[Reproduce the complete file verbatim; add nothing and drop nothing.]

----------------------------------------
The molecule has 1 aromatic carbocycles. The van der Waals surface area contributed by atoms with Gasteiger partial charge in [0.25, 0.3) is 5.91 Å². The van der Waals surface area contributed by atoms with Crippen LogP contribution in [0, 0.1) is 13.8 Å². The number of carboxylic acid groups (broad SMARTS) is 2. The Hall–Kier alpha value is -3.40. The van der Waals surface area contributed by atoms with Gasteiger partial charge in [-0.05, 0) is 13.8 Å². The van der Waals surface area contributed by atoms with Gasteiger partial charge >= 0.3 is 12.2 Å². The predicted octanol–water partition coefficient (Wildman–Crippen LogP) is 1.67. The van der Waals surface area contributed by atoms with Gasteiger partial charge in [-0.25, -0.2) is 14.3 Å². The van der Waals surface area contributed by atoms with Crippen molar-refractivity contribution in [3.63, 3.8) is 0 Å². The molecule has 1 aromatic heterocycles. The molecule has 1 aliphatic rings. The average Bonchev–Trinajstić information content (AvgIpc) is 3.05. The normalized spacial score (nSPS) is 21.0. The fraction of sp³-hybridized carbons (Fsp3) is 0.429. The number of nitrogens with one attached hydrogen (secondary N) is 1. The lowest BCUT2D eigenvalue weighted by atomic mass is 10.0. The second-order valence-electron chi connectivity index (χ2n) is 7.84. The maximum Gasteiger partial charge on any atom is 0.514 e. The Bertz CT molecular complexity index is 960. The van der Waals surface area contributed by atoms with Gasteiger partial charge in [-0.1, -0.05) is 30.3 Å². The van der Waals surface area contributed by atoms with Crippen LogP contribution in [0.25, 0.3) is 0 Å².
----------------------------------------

The molecule has 1 aromatic carbocycles. The van der Waals surface area contributed by atoms with Gasteiger partial charge in [0.25, 0.3) is 5.91 Å². The van der Waals surface area contributed by atoms with Crippen LogP contribution in [0, 0.1) is 13.8 Å². The number of carboxylic acid groups (broad SMARTS) is 2. The Hall–Kier alpha value is -3.40. The van der Waals surface area contributed by atoms with Gasteiger partial charge in [-0.05, 0) is 13.8 Å². The van der Waals surface area contributed by atoms with Gasteiger partial charge >= 0.3 is 12.2 Å². The predicted octanol–water partition coefficient (Wildman–Crippen LogP) is 1.67. The van der Waals surface area contributed by atoms with Gasteiger partial charge in [-0.25, -0.2) is 14.3 Å². The van der Waals surface area contributed by atoms with Crippen molar-refractivity contribution in [3.63, 3.8) is 0 Å². The molecule has 1 aromatic heterocycles. The molecule has 1 aliphatic rings. The average Bonchev–Trinajstić information content (AvgIpc) is 3.05. The normalized spacial score (nSPS) is 21.0. The fraction of sp³-hybridized carbons (Fsp3) is 0.429. The number of nitrogens with one attached hydrogen (secondary N) is 1. The lowest BCUT2D eigenvalue weighted by atomic mass is 10.0. The second-order valence-electron chi connectivity index (χ2n) is 7.84. The maximum Gasteiger partial charge on any atom is 0.514 e. The Bertz CT molecular complexity index is 960. The van der Waals surface area contributed by atoms with Gasteiger partial charge in [-0.1, -0.05) is 30.3 Å². The van der Waals surface area contributed by atoms with Crippen LogP contribution in [0.25, 0.3) is 0 Å².